Who Knew About These Cooking Tips?

cheesecake

For someone who rarely cooks, it is incredible how many cooking magazines I religiously dip into and how many cooking shows I watch. I am astounded, always, by the tips provided in publications not only by the editors but by readers who send them in. With full credit going to Cooks Illustrated – to my mind it reads like a novel, especially the opening essay by test kitchen guru Christopher Kimball – I share these tidbits:

For pesto that remains truly green, not food-colored green even hours after sitting on a counter or being refrigerated for days or frozen, just blanch the basil leaves before chopping them up in the food processor. (To blanch, place leaves into boiling water for 20 to 30 seconds and then transfer immediately to ice water.)

Cheesecake without the crack. A cheesecake that cracks is a cheesecake that has baked too long. The unsightly crater generally happens at 160°F, so remove the cake from the oven when the temp measures 150 °F at the center. Once out of the oven, there’s another crack opportunity as the cake, which shrank during baking and now is clinging to the sides of the spring form pan, splits in the middle. Avoid this unwanted situation by only leaving the cake in the pan (on the cooling rack) for a few minutes before freeing it from the sides of the pan with a paring knife.

That white film on grapes, easier to see on dark grapes than green ones, is very difficult to wash off because it is not water soluble. Not to worry. That film is a harmless, tasteless yeast that grows in soil, becomes airborne and settles on the growing grapes. It’s a good yeast because it protects the flesh of the grapes from harmful fungi and bacteria.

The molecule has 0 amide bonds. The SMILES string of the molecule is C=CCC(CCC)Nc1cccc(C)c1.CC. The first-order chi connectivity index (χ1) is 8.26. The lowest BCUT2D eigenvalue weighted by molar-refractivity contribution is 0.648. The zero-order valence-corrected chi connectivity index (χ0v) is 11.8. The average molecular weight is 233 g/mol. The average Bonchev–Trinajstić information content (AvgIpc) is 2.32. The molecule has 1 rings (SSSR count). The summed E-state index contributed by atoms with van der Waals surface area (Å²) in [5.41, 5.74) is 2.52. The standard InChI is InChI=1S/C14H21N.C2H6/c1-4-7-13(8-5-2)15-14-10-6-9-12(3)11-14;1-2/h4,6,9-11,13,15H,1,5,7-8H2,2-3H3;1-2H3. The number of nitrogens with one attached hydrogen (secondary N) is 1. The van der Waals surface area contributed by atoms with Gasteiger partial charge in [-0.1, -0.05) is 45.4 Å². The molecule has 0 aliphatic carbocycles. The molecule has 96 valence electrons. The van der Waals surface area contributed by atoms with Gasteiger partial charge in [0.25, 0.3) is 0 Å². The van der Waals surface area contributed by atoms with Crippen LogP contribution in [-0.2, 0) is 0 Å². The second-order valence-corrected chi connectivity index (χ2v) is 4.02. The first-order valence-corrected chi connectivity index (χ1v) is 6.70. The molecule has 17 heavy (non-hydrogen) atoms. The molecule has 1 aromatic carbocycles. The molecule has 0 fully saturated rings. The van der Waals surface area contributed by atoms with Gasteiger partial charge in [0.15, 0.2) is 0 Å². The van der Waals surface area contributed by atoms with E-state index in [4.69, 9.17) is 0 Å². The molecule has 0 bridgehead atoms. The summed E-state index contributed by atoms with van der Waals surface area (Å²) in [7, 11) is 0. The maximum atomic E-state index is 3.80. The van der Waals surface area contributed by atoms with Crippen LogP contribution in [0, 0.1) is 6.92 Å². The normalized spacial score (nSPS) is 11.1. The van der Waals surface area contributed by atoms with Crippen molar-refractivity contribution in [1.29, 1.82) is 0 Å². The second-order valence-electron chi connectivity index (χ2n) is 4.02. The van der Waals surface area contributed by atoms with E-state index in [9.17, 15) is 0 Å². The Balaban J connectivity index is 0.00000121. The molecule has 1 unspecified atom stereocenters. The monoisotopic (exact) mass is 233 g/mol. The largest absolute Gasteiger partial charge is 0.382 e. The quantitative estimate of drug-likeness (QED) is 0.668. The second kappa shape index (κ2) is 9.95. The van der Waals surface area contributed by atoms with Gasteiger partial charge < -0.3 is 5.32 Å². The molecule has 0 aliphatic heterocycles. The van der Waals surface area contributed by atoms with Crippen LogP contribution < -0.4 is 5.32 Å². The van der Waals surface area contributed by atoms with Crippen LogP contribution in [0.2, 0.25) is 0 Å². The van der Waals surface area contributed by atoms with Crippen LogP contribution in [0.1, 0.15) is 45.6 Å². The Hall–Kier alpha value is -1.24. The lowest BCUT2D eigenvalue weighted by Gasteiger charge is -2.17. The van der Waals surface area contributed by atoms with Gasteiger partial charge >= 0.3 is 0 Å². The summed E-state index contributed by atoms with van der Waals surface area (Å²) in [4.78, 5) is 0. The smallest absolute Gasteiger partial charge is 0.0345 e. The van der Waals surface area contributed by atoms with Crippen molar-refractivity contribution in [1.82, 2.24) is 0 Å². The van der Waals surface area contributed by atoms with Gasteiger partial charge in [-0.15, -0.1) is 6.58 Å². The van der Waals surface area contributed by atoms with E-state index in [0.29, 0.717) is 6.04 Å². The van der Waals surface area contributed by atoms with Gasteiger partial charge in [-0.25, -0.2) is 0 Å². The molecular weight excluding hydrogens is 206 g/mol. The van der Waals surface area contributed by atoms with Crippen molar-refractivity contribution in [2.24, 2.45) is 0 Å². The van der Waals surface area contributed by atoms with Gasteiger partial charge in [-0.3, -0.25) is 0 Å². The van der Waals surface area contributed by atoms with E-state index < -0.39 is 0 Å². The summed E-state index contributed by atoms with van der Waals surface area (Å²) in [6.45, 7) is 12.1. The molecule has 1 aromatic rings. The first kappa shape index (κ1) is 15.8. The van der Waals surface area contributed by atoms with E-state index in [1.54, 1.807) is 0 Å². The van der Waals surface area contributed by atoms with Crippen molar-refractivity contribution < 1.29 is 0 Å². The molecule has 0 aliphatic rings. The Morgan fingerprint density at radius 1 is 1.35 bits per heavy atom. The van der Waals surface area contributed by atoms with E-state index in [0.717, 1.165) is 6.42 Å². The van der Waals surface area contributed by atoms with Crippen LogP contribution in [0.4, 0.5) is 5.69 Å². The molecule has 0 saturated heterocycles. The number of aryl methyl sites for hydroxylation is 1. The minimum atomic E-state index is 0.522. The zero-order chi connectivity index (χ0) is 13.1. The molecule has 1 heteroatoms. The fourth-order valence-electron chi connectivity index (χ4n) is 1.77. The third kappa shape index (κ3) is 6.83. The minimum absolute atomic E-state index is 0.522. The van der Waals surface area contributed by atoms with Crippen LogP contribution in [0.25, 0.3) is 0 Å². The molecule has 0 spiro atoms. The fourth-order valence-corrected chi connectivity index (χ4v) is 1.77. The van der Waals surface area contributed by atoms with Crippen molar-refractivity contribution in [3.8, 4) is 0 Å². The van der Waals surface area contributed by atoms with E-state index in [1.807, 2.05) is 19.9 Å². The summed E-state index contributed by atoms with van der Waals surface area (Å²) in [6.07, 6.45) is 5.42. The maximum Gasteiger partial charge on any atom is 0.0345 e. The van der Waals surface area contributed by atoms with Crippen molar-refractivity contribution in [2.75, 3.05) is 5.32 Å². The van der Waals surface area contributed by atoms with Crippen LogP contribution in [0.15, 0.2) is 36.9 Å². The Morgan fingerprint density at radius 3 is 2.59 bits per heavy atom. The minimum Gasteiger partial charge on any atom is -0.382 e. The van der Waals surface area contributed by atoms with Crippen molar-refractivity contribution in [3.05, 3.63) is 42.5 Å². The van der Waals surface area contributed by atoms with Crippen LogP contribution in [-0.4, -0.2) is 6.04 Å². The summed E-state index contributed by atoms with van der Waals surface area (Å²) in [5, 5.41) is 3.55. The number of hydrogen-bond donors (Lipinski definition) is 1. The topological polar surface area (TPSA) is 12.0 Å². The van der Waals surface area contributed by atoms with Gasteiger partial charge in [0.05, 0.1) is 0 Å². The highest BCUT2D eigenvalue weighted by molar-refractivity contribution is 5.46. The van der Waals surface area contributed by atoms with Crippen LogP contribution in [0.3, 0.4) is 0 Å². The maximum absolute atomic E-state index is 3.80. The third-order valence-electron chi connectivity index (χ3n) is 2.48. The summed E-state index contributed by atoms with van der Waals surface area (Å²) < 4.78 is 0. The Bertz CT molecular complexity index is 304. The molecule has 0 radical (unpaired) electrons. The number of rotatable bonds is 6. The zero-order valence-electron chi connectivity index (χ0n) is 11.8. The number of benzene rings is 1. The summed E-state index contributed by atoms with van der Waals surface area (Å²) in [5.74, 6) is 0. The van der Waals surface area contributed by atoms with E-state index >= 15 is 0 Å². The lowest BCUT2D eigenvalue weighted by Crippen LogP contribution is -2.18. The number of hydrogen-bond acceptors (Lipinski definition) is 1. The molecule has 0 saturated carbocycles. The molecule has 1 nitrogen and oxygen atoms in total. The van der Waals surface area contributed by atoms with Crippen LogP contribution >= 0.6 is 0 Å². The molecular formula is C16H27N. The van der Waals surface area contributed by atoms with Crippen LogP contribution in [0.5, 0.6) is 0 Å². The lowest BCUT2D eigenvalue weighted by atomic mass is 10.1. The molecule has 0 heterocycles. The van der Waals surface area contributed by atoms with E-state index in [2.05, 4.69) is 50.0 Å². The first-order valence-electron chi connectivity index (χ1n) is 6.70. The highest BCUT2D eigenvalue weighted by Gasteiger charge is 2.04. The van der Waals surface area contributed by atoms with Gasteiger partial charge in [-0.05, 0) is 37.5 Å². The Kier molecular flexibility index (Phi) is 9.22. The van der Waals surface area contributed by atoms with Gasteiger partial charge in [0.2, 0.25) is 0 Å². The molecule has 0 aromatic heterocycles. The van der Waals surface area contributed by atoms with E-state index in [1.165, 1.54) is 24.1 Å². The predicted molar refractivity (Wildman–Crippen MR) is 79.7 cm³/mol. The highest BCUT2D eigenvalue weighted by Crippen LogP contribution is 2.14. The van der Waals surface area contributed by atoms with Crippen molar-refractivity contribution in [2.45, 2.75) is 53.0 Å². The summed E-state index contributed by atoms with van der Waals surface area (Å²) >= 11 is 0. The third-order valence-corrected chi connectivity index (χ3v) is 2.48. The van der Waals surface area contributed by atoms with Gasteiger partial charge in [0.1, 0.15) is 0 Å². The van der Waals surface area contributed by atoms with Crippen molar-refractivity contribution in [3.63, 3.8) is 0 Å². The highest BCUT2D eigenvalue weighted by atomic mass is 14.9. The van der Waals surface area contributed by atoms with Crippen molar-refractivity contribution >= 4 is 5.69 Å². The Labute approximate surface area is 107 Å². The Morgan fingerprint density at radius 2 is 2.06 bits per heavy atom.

Made too many mashed potatoes? They won’t go to waste if you use a large ice-cream scoop or measuring cup to mound single-portion size “potato cookies” onto a parchment-covered baking sheet, place it in the freezer until frozen and then transfer to a zip-lock bag. To defrost and heat, put a portion into a microwave-safe bowl, cover with plastic wrap, and heat at half power for about five minutes, stirring occasionally.

Spaghetti for two. Save a spice jar with a one-inch opening. The amount of spaghetti it takes to fill up the whole jar opening is just the right amount for two servings.

Stinky sponges. Given the bacteria present in the typical kitchen sink, it is no wonder that sponges are often the answer to the “What smells in here?” sniff test. The most effective methods for cleaning sponges are boiling in water for five minutes or microwaving them. Go with the water because high-powered microwave ovens can burn sponges.

Tap twice on the counter, once before baking in a tube pan, once afterward to break up air pockets.

Whole wheat watch. Trying to do the healthy thing by eating more whole grains? When it comes to pasta, if it is not labeled 100% whole wheat, you might not be doing yourself or your family the favor you set out to. “Whole wheat” or “multi-grain” labels might sound healthy, but without the 100% qualifier required by the FDA, the ambiguously labeled product may not be significantly different in nutritional value from ordinary “white” pasta.

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